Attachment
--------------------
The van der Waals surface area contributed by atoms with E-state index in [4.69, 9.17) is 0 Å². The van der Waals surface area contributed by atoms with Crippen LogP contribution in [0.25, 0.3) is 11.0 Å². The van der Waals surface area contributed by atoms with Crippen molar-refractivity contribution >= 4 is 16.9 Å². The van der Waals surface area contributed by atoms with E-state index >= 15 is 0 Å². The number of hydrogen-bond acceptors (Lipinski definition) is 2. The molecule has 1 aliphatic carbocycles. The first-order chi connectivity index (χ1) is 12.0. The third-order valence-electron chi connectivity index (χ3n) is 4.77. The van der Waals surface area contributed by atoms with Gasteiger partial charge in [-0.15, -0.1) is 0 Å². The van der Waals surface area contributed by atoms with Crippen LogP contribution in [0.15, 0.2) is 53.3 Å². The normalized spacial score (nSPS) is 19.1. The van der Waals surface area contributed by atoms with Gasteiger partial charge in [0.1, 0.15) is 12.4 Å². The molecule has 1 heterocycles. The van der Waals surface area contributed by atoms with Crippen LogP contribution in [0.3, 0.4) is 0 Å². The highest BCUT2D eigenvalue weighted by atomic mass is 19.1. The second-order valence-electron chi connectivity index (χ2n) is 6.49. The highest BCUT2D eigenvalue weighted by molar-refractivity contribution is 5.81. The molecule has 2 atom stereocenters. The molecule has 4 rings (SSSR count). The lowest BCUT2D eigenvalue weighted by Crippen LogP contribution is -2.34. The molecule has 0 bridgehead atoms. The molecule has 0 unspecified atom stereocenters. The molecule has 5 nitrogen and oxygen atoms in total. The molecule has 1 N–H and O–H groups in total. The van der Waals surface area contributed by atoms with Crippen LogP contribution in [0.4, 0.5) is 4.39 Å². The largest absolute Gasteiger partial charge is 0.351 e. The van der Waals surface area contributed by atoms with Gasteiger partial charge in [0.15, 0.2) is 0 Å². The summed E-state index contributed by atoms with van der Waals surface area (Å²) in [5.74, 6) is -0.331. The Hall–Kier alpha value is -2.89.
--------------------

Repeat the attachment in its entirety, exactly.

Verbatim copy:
The van der Waals surface area contributed by atoms with E-state index in [4.69, 9.17) is 0 Å². The van der Waals surface area contributed by atoms with Crippen LogP contribution in [0.25, 0.3) is 11.0 Å². The van der Waals surface area contributed by atoms with Crippen molar-refractivity contribution >= 4 is 16.9 Å². The van der Waals surface area contributed by atoms with E-state index >= 15 is 0 Å². The number of hydrogen-bond acceptors (Lipinski definition) is 2. The molecule has 1 aliphatic carbocycles. The first-order chi connectivity index (χ1) is 12.0. The third-order valence-electron chi connectivity index (χ3n) is 4.77. The van der Waals surface area contributed by atoms with Gasteiger partial charge in [-0.15, -0.1) is 0 Å². The van der Waals surface area contributed by atoms with Crippen LogP contribution in [0.15, 0.2) is 53.3 Å². The normalized spacial score (nSPS) is 19.1. The van der Waals surface area contributed by atoms with Gasteiger partial charge in [0.1, 0.15) is 12.4 Å². The molecule has 1 heterocycles. The van der Waals surface area contributed by atoms with Crippen LogP contribution in [0.3, 0.4) is 0 Å². The highest BCUT2D eigenvalue weighted by atomic mass is 19.1. The second-order valence-electron chi connectivity index (χ2n) is 6.49. The highest BCUT2D eigenvalue weighted by molar-refractivity contribution is 5.81. The molecule has 2 atom stereocenters. The molecule has 4 rings (SSSR count). The lowest BCUT2D eigenvalue weighted by Crippen LogP contribution is -2.34. The molecule has 0 bridgehead atoms. The molecule has 0 unspecified atom stereocenters. The molecule has 5 nitrogen and oxygen atoms in total. The molecule has 1 N–H and O–H groups in total. The van der Waals surface area contributed by atoms with Crippen LogP contribution in [0.4, 0.5) is 4.39 Å². The largest absolute Gasteiger partial charge is 0.351 e. The van der Waals surface area contributed by atoms with Gasteiger partial charge in [0.15, 0.2) is 0 Å². The summed E-state index contributed by atoms with van der Waals surface area (Å²) in [5.74, 6) is -0.331. The Hall–Kier alpha value is -2.89.